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‘The House by the Lake’ review: Thomas Harding’s story of 20th century Germany through one summer house

The Alexander family lake house outside Berlin, photographed

The Alexander family lake house outside Berlin, photographed in 1928. The history of the house is told in Thomas Harding's "The House By the Lake." Credit: Alexander Family Archive

THE HOUSE BY THE LAKE: One House, Five Families, and a Hundred Years of German History, by Thomas Harding. Picador, 442 pp., $28.

When British journalist and author Thomas Harding arrived at the lakeside property just outside of Berlin a few years ago, he found an overgrown plot and a litter-strewn house with a cracked roof, slated for demolition. But there was more there than just ruins. The house once belonged to Harding’s German Jewish forbearers, who built the rustic dwelling on Gross Glienicke Lake in 1927 as a summer house and retreat.

After Harding’s relatives were forced to leave Nazi Germany, other families lived in the lake house over the decades. In his absorbing personal history, “The House by the Lake: One House, Five Families, and a Hundred Years of German History,” Harding recounts, with a measured pathos, the experiences of a succession of tenants. It is a story of aspiration, fleeting joy, escape and the small-scale dramas of domestic life.

Harding’s great-grandfather, Alfred Alexander, was a prosperous Berlin doctor who built the house on land he leased from the well-to-do Otto Wollank, an aspiring aristocrat and gentleman farmer. The five-bedroom, one-story pinewood structure was comfortable but not fancy. Heating was a minimal; still, some luxuries, like a tennis court, were allowed.

The Alexander family swam, relaxed and enjoyed the company of Berlin friends there during the early 1930s. But the idyll was not to last: there was no refuge from the political menace of Nazism. The Alexander children decamped to London, followed by their parents.

In 1937, the house, under the care of the family’s lawyer, was leased to composer and music publisher August Meisel, one of the most intriguing characters in these pages. Meisel was a member of the Nazi Party but no true believer — he joined to protect his business interests and continued to work with many Jewish composers. Still, he benefited from the Alexanders’ loss and bought the house outright when the Reich seized the property from its Jewish owners. Their connection to Germany lost, the Alexanders turned their backs all things German.

After World War II, different occupants lived year round in a house designed for summer use. In the early 1950s, Meisel let the property to a neighbor, Ella Fuhrman, on the condition she only occupy one half of the house. She was to be merely a caretaker, not an official tenant.

With the onset of the Cold War, Germany was changing. Communism now dictated the rhythms of life at Gross Glienicke. Housing was at a premium, and in 1958 a people’s council brought a new tenant to share the house: Wolfgang Kühne, an alcoholic who drove a truck for a military regiment. (For a short time, he served as in informant for the Stasi, the East German secret police, but he was so unreliable that his contract was terminated). Kühne would prove the lake house’s longest-term occupant — he died in 1999, still a resident.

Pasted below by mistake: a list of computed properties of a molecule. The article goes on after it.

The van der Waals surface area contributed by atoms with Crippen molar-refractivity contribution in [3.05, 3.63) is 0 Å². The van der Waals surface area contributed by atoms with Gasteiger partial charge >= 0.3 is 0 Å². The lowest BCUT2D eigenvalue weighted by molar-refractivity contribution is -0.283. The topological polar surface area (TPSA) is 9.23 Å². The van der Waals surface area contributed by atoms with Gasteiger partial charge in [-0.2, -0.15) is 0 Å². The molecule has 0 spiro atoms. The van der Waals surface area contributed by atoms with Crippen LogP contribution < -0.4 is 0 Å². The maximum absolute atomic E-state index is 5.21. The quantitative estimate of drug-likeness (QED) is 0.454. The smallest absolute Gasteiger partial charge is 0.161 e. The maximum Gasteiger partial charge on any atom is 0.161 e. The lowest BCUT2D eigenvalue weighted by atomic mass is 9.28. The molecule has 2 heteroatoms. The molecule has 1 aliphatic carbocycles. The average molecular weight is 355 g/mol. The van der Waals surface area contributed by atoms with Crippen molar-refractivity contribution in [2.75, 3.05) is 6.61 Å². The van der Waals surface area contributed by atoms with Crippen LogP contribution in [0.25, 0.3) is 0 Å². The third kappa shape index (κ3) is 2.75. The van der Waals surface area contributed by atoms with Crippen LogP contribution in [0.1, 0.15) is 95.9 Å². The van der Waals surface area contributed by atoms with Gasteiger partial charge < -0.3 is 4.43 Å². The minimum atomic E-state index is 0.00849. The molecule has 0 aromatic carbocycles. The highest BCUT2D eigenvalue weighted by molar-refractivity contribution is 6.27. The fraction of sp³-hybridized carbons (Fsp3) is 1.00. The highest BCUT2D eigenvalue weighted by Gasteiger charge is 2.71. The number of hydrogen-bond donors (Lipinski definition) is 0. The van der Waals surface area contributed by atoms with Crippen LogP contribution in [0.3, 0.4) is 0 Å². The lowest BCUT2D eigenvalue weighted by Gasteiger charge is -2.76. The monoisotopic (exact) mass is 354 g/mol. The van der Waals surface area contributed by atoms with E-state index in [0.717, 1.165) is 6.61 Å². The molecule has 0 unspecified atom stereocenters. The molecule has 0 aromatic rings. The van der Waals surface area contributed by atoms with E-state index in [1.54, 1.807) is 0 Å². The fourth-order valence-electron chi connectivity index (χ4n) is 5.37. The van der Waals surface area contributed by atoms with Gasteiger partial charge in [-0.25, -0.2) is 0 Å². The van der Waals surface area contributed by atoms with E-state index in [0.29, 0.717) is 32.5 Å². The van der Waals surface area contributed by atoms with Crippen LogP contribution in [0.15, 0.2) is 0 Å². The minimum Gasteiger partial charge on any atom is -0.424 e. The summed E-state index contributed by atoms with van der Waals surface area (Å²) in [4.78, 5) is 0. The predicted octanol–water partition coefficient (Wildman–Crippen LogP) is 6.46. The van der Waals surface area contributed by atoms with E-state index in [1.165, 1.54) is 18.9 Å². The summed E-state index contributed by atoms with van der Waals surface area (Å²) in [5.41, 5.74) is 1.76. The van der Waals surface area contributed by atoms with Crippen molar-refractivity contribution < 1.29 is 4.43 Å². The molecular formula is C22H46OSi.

The backdrop to Harding’s story is the very drama of 20th century history as it played out in modern Germany. “[In] its own quiet and forgotten way, the house was on the front line of history,” the author writes, “the lives of inhabitants ripped up and remade again and again, simply because of where they lived.”

During World War II, the lake was surrounded by Nazi military encampments. British bombers on runs to Berlin roared overhead. After the defeat of Germany, Soviet soldiers prowled nearby. Gross Glienicke sat on the dividing line between West Berlin and East Germany; part of the Berlin Wall was constructed along the lake’s western edge, cutting the house off from the shore and deforming a once beautiful landscape.

For all the political and personal upheaval detailed here, Harding writes with a restraint that’s all the more impressive given his personal connection to the material. (Even a dodgy character like Meisel gets a fair hearing.) Harding makes excellent use of eyewitness testimony, interviews with Gross Glienicke villagers, family papers, government archives and other documents, as he moves across a century of time.

Harding’s extended family wanted nothing to do with the house after their flight from Germany, but his grandmother told him stories of life at Gross Glienicke that in turn fueled his quest, which he details in chapters set in the present. He has put a remarkable amount of legwork into his reconstruction of life at the lake house. His persistence saved the house from demolition — Harding lobbied local authorities, and, with the help of family, cleaned up the property. The occupants of the lake house were not big historical players. But their story, however modest, even at times banal, is well worth the telling.


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